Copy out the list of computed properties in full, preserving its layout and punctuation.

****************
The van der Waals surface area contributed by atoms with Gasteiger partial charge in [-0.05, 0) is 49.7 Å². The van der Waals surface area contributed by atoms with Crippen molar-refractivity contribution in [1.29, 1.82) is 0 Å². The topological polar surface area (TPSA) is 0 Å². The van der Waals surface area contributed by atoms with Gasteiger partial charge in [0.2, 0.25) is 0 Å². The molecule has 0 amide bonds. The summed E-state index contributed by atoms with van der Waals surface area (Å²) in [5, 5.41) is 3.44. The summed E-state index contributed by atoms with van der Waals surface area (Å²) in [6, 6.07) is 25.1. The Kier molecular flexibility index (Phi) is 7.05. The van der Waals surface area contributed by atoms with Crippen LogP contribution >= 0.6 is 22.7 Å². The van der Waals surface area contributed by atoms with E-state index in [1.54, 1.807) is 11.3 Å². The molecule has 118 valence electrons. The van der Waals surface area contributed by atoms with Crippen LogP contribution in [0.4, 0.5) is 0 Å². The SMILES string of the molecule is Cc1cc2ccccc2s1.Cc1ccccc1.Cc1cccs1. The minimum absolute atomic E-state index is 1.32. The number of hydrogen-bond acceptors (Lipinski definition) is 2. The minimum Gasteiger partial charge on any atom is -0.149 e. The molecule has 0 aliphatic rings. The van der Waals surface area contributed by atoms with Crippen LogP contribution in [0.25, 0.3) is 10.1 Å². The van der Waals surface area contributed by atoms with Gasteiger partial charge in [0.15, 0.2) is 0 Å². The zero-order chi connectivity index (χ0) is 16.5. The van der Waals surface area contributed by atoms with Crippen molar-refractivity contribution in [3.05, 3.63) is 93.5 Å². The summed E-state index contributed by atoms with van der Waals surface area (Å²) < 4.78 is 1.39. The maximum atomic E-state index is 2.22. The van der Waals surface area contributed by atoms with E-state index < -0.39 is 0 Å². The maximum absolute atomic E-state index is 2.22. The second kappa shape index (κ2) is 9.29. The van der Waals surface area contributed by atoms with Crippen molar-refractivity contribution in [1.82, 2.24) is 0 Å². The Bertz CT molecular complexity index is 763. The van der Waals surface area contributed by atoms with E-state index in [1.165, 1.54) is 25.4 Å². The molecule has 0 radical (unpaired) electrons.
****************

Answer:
The van der Waals surface area contributed by atoms with Gasteiger partial charge in [-0.05, 0) is 49.7 Å². The van der Waals surface area contributed by atoms with Crippen molar-refractivity contribution in [1.29, 1.82) is 0 Å². The topological polar surface area (TPSA) is 0 Å². The van der Waals surface area contributed by atoms with Gasteiger partial charge in [0.2, 0.25) is 0 Å². The molecule has 0 amide bonds. The summed E-state index contributed by atoms with van der Waals surface area (Å²) in [5, 5.41) is 3.44. The summed E-state index contributed by atoms with van der Waals surface area (Å²) in [6, 6.07) is 25.1. The Kier molecular flexibility index (Phi) is 7.05. The van der Waals surface area contributed by atoms with Crippen LogP contribution >= 0.6 is 22.7 Å². The van der Waals surface area contributed by atoms with E-state index in [1.54, 1.807) is 11.3 Å². The molecule has 118 valence electrons. The van der Waals surface area contributed by atoms with Crippen LogP contribution in [0.4, 0.5) is 0 Å². The SMILES string of the molecule is Cc1cc2ccccc2s1.Cc1ccccc1.Cc1cccs1. The minimum absolute atomic E-state index is 1.32. The number of hydrogen-bond acceptors (Lipinski definition) is 2. The minimum Gasteiger partial charge on any atom is -0.149 e. The molecule has 0 aliphatic rings. The van der Waals surface area contributed by atoms with Crippen LogP contribution in [0.25, 0.3) is 10.1 Å². The van der Waals surface area contributed by atoms with Gasteiger partial charge in [0.15, 0.2) is 0 Å². The zero-order chi connectivity index (χ0) is 16.5. The van der Waals surface area contributed by atoms with Crippen molar-refractivity contribution in [3.05, 3.63) is 93.5 Å². The summed E-state index contributed by atoms with van der Waals surface area (Å²) < 4.78 is 1.39. The maximum atomic E-state index is 2.22. The van der Waals surface area contributed by atoms with E-state index < -0.39 is 0 Å². The maximum absolute atomic E-state index is 2.22. The second kappa shape index (κ2) is 9.29. The van der Waals surface area contributed by atoms with Crippen molar-refractivity contribution in [1.82, 2.24) is 0 Å². The Bertz CT molecular complexity index is 763. The van der Waals surface area contributed by atoms with E-state index in [1.165, 1.54) is 25.4 Å². The molecule has 0 radical (unpaired) electrons.